Massachusetts Clerks Say They're Prepared For Big Increase In Mail-In Voting
Some city clerks in western Massachusetts say they're ready to deal with an influx of mail-in voting applications and — eventually — ballots.
This month because of the pandemic, Governor Charlie Baker signed a law allowing all voters the opportunity to cast ballots by mail.
In Pittsfield, City Clerk Michelle Benjamin said she has two full-time staff members handling mail-in voting, and more ready to help, if needed.
"We may pull in some election workers who normally work at the polls to help us process and organize and keep everything flowing," Benjamin said.
Greenfield City Clerk Kathy Scott said some staffers could earn overtime pay for working extra hours.
"There may be some additional expenses, and I've spoken with the mayor and the administrative team, and they're aware of that, and we're going to work though that together," Scott said.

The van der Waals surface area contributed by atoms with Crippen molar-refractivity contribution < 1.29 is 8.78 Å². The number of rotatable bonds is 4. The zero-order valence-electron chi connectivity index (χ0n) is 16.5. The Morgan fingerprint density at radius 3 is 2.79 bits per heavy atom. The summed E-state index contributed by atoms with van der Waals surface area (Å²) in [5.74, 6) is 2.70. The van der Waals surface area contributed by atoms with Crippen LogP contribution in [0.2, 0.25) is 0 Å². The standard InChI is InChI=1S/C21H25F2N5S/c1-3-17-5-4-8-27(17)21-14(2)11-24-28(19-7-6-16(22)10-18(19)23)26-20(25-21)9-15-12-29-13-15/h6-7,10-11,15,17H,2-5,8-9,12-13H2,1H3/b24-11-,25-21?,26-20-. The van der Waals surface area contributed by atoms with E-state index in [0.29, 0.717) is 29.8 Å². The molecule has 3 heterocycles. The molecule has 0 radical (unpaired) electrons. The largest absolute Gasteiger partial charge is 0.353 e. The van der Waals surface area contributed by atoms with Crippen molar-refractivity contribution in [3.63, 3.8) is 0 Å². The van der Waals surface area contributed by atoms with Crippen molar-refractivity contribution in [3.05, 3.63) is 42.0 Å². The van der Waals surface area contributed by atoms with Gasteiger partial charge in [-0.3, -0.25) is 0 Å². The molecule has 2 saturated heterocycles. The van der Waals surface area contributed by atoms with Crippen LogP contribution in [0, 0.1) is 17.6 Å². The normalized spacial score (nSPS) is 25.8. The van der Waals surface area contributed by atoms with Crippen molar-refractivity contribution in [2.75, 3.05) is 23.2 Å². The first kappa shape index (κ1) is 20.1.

In recent days, the state has sent applications for mail-in ballots to registered voters. They're due back by August 26 for the September primary.
Early in-person voting takes place for the primary across Massachusetts from August 22–28. The polls will still be open on the actual day of the primary, September 1.
Chicopee's city clerk, Keith Ratell, said the city will have plenty of hand sanitizer available at polling places, and will take steps to encourage social distancing.
"Don't be afraid," Ratell said. "Everybody is opening up slowly now — the restaurants and the stores and everything. You can go without being overly concerned, as long as you have your mask and you're practicing social distancing."
Mail-in, early and in-person voting will all be available in Massachusetts for the general election, which is schedule for November 3.